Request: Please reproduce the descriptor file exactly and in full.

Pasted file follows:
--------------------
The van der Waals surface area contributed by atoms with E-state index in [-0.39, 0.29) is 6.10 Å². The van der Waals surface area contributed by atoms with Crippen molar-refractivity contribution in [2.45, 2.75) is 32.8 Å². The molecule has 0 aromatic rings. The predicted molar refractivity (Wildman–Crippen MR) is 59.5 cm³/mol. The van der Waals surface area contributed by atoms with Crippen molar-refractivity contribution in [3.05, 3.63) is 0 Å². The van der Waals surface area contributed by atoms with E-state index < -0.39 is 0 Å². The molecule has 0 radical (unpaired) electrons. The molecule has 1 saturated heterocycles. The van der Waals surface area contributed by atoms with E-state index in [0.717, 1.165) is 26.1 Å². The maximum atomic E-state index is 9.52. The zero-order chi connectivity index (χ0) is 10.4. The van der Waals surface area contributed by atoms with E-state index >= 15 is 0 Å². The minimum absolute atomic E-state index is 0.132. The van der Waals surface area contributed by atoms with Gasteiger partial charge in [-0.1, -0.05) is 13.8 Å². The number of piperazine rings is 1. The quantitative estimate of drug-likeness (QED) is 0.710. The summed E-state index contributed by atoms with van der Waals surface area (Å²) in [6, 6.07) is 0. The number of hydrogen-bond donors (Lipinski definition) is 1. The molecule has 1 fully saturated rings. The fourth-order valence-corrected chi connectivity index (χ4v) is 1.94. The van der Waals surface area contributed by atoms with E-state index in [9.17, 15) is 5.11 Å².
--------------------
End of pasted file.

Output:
The van der Waals surface area contributed by atoms with E-state index in [-0.39, 0.29) is 6.10 Å². The van der Waals surface area contributed by atoms with Crippen molar-refractivity contribution in [2.45, 2.75) is 32.8 Å². The molecule has 0 aromatic rings. The predicted molar refractivity (Wildman–Crippen MR) is 59.5 cm³/mol. The van der Waals surface area contributed by atoms with Crippen molar-refractivity contribution in [3.05, 3.63) is 0 Å². The van der Waals surface area contributed by atoms with E-state index < -0.39 is 0 Å². The molecule has 0 radical (unpaired) electrons. The molecule has 1 saturated heterocycles. The van der Waals surface area contributed by atoms with E-state index in [0.717, 1.165) is 26.1 Å². The maximum atomic E-state index is 9.52. The zero-order chi connectivity index (χ0) is 10.4. The van der Waals surface area contributed by atoms with E-state index >= 15 is 0 Å². The minimum absolute atomic E-state index is 0.132. The van der Waals surface area contributed by atoms with Gasteiger partial charge in [-0.1, -0.05) is 13.8 Å². The number of piperazine rings is 1. The quantitative estimate of drug-likeness (QED) is 0.710. The summed E-state index contributed by atoms with van der Waals surface area (Å²) in [6, 6.07) is 0. The number of hydrogen-bond donors (Lipinski definition) is 1. The molecule has 1 fully saturated rings. The fourth-order valence-corrected chi connectivity index (χ4v) is 1.94. The van der Waals surface area contributed by atoms with E-state index in [9.17, 15) is 5.11 Å².